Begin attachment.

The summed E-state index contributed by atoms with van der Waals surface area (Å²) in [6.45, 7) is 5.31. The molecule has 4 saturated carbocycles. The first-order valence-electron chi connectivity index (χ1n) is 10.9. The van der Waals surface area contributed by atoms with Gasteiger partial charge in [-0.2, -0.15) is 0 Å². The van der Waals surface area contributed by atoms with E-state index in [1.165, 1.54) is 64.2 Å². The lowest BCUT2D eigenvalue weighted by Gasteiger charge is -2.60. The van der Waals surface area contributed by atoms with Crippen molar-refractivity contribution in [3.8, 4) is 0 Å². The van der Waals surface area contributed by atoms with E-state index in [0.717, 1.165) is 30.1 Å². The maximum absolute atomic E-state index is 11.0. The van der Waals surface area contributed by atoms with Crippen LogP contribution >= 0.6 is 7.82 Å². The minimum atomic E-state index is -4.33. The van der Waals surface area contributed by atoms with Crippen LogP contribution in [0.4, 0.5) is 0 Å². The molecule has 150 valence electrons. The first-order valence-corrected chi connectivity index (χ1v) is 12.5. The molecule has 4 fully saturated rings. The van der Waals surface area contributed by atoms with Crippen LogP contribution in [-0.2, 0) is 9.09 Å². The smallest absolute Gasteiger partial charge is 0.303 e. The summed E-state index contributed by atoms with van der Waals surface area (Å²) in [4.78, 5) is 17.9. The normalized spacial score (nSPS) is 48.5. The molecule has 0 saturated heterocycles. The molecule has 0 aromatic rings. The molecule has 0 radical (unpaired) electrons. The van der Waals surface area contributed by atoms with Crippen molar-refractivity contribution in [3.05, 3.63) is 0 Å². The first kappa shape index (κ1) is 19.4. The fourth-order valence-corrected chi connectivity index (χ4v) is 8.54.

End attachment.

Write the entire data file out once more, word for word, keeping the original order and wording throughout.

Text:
The summed E-state index contributed by atoms with van der Waals surface area (Å²) in [6.45, 7) is 5.31. The molecule has 4 saturated carbocycles. The first-order valence-electron chi connectivity index (χ1n) is 10.9. The van der Waals surface area contributed by atoms with Gasteiger partial charge in [-0.2, -0.15) is 0 Å². The van der Waals surface area contributed by atoms with E-state index in [1.165, 1.54) is 64.2 Å². The lowest BCUT2D eigenvalue weighted by Gasteiger charge is -2.60. The van der Waals surface area contributed by atoms with Crippen molar-refractivity contribution in [3.8, 4) is 0 Å². The van der Waals surface area contributed by atoms with E-state index in [0.717, 1.165) is 30.1 Å². The maximum absolute atomic E-state index is 11.0. The van der Waals surface area contributed by atoms with Crippen LogP contribution >= 0.6 is 7.82 Å². The minimum atomic E-state index is -4.33. The van der Waals surface area contributed by atoms with Crippen LogP contribution in [0.4, 0.5) is 0 Å². The molecule has 150 valence electrons. The first-order valence-corrected chi connectivity index (χ1v) is 12.5. The molecule has 4 fully saturated rings. The van der Waals surface area contributed by atoms with Crippen LogP contribution in [-0.2, 0) is 9.09 Å². The smallest absolute Gasteiger partial charge is 0.303 e. The summed E-state index contributed by atoms with van der Waals surface area (Å²) in [4.78, 5) is 17.9. The normalized spacial score (nSPS) is 48.5. The molecule has 0 saturated heterocycles. The molecule has 0 aromatic rings. The molecule has 0 radical (unpaired) electrons. The van der Waals surface area contributed by atoms with Crippen molar-refractivity contribution in [3.05, 3.63) is 0 Å². The first kappa shape index (κ1) is 19.4. The fourth-order valence-corrected chi connectivity index (χ4v) is 8.54.